While Finland, Poland and Lithuania
never officially signed anything with the other countries, Latvia and Estonia managed to sign the
Estonian-Latvian pact that reaffirmed the need for a militarily united Baltic
for the two countries. (Crowe) The original Baltic Entente however never came
to be, mainly because Lithuania
was still officially at war with Poland
over the taking of Vilnius.
Although there was no fighting between the two, the fact that Lithuania didn’t recognize the incorporation
of Vilnius into Poland
and still declared itself at war with Poland definitely hampered talks
of an alliance. After a few ineffective talks, Poland and Finland lost interest in an
alliance with the Baltic countries.
On March 17, 1938 Poland
and Lithuania signed a
peace treaty but by September, Poland
no longer existed because Germany
and the Soviet Union had occupied it.
On March 22, Germany took
back the Klaipeda (Memel) district from Lithuania.
On August 23, 1939, Germany
and the Soviet Union signed the infamous Molotov-Ribbentrop Pact in which the
two agreed on a peace treaty but at the same time divided up Europe in a secret protocol between two superpowers.
The Soviet Union had already been building up
its forces on the borders of the three countries since 1934 and on September
28, 1939 the Soviet Union gives Estonia an ultimatum, which it
must decide on and respond to in 24 hours. Either Estonia lets
them place troops inside Estonian territory or they would do so by
force. This was said to be for the protection of the Soviet
Union and Stalin said that he would respect Estonian sovereignty
after the war. The same ultimatum was issued to Latvia on October 5th, 1939 and
consequently to Lithuania
on October 10th, 1939. Lithuania
was offered Vilnius from the recently
lands and it accepted the offer. All had seen the brutal Winter War
against Finland when it
refused to accept the ultimatum and they had no choice but to accept the
“treaty” as their armies were even smaller than that of Finland.
By July of 1940 Moscow
pressed for the full incorporation of the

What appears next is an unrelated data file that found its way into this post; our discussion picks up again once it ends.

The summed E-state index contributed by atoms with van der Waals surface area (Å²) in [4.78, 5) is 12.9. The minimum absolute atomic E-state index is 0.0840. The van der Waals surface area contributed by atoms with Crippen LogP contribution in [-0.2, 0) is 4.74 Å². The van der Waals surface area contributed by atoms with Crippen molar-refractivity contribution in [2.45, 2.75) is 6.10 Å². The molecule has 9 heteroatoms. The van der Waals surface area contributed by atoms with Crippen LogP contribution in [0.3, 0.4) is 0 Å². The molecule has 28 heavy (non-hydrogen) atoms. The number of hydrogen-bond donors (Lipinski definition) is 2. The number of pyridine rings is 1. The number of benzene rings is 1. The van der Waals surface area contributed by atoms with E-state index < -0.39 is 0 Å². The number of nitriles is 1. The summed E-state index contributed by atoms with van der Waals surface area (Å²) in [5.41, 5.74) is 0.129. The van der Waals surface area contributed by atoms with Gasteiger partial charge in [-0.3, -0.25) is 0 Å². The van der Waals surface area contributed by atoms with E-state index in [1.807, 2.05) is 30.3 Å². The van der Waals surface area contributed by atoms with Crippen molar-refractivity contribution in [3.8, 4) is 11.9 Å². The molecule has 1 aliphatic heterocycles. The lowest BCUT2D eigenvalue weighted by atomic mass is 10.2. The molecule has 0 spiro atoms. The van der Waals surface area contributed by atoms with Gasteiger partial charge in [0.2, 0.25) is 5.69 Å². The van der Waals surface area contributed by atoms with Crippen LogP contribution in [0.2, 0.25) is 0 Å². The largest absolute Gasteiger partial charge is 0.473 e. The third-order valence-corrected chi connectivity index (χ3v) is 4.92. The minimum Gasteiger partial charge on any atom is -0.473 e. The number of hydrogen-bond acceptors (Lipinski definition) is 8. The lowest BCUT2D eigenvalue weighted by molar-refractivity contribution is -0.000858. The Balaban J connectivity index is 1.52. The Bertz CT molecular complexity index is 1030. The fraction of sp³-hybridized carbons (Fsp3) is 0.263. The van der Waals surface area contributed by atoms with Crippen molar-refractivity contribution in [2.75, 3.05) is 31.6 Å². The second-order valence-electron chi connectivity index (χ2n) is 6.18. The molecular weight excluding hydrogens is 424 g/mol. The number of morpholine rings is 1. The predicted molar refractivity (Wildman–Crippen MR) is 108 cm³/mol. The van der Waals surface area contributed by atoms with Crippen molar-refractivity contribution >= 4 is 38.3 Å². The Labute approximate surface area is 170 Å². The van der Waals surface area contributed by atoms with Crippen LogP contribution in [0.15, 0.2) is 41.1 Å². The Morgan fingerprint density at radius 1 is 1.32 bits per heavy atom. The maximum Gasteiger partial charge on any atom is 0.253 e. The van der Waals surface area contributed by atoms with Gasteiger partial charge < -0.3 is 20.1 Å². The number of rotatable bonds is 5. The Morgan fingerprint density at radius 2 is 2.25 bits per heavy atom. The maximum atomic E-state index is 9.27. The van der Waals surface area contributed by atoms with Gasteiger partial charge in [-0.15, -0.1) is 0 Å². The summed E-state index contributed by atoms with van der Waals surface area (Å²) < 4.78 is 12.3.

Baltic States into the USSR. Backed by the overwhelming presence of
650,000 Russian troops in the Baltic, Stalin's appointed representatives in Estonia, Latvia
staged parliamentary elections with only Communist appointees eligible to
run. According to official results, the Communists drew over 90 percent
of the vote. Within days of the elections, Soviet loyalists, mostly Soviet
troops in civilian uniform, march through the streets demanding the Baltic
states be "accepted" into the Soviet Union. Both the elections and
demonstrations had been staged by the Soviet Union but there was nothing that
the Baltic States could do but accept their fate and become republics of the USSR.
By 1941 all hope was lost as mass deportations of the previous political
leaders, anyone in the upper class and even the local populations were
The history of Estonia,
Latvia and Lithuania
before, after and during their short 20 years of independence is that of a
tragic one. When the three countries had finally rid themselves of
foreign rule, they were invaded again without anyone to back them up.
Even though all three countries were members of the League of Nations, no one
physically stepped in to help them and no one stepped in to halt their
occupation and annexation by the Soviet Union.
By doing so, all members broke Article 10 of the League of Nations constitution which stated “to respect
and preserve against external aggression, the territorial integrity and
existing political independence of all its members and article 16 ”provided for immediate economic and social, and
potential military, sanctions against any member that committed an act of
aggression.” After WWII, the three countries lost about 30% of
their pre-war population and would suffer through another 50 years before
they reclaim their independence.
A website at Yale University containing information and facts on the Secret Additional
Protocol of the Molotov-Ribbentrop Pact of August 23, 1939. Retrieved
June 2, 2000 from the World Wide Web.
Crowe, David M. The
Baltic States and the Great Powers. Westview
Kirby, David. The
Baltic World 1772-1993. Longman
Publishing, New York,
The Baltic Revolution. Yale
University Press, London, 1993.
The Latvians. Hoover
Institution Press, Stanford, 1995.
and the Estonians. Hoover
Institution Press, Stanford
Reddaway, W.F. Problems of the
Baltic. Cambridge University Press, London, 1940.
Smith, Graham. The
Baltic States. Macmillan Press Ltd, London, 1994.
Taagepera, Rein. Estonia, Return to Independence. Westview
Von Rauch, Georg. The
Baltic States: The Years of Independence
1917-1940. St. Martin’s Press, New York 1974.
published at http://depts.washington.edu/baltic/papers/
THE BALTIC STATES